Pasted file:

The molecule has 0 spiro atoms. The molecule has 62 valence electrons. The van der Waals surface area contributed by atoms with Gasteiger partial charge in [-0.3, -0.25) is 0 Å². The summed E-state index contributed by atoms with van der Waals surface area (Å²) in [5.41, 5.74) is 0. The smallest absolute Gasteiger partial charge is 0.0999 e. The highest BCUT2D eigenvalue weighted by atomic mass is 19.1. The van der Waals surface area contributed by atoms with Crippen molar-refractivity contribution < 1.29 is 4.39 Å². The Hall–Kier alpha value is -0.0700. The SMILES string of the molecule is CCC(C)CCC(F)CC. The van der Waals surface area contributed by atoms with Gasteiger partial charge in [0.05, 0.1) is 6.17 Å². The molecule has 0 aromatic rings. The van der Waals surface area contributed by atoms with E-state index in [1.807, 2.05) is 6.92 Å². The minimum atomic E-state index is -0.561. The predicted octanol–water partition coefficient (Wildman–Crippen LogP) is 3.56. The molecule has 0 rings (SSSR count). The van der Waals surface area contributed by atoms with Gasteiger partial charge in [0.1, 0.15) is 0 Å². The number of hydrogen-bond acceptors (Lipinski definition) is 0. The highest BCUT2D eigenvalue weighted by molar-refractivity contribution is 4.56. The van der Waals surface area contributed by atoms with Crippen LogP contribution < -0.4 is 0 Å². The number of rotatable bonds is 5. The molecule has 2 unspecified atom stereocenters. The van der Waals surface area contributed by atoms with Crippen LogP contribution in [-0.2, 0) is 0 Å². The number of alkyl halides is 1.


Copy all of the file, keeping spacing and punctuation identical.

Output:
The molecule has 0 spiro atoms. The molecule has 62 valence electrons. The van der Waals surface area contributed by atoms with Gasteiger partial charge in [-0.3, -0.25) is 0 Å². The summed E-state index contributed by atoms with van der Waals surface area (Å²) in [5.41, 5.74) is 0. The smallest absolute Gasteiger partial charge is 0.0999 e. The highest BCUT2D eigenvalue weighted by atomic mass is 19.1. The van der Waals surface area contributed by atoms with Crippen molar-refractivity contribution < 1.29 is 4.39 Å². The Hall–Kier alpha value is -0.0700. The SMILES string of the molecule is CCC(C)CCC(F)CC. The van der Waals surface area contributed by atoms with Gasteiger partial charge in [0.05, 0.1) is 6.17 Å². The molecule has 0 aromatic rings. The van der Waals surface area contributed by atoms with E-state index in [1.807, 2.05) is 6.92 Å². The minimum atomic E-state index is -0.561. The predicted octanol–water partition coefficient (Wildman–Crippen LogP) is 3.56. The molecule has 0 rings (SSSR count). The van der Waals surface area contributed by atoms with Gasteiger partial charge in [0.1, 0.15) is 0 Å². The number of hydrogen-bond acceptors (Lipinski definition) is 0. The highest BCUT2D eigenvalue weighted by molar-refractivity contribution is 4.56. The van der Waals surface area contributed by atoms with Crippen LogP contribution < -0.4 is 0 Å². The number of rotatable bonds is 5. The molecule has 2 unspecified atom stereocenters. The van der Waals surface area contributed by atoms with Crippen LogP contribution in [-0.2, 0) is 0 Å². The number of alkyl halides is 1.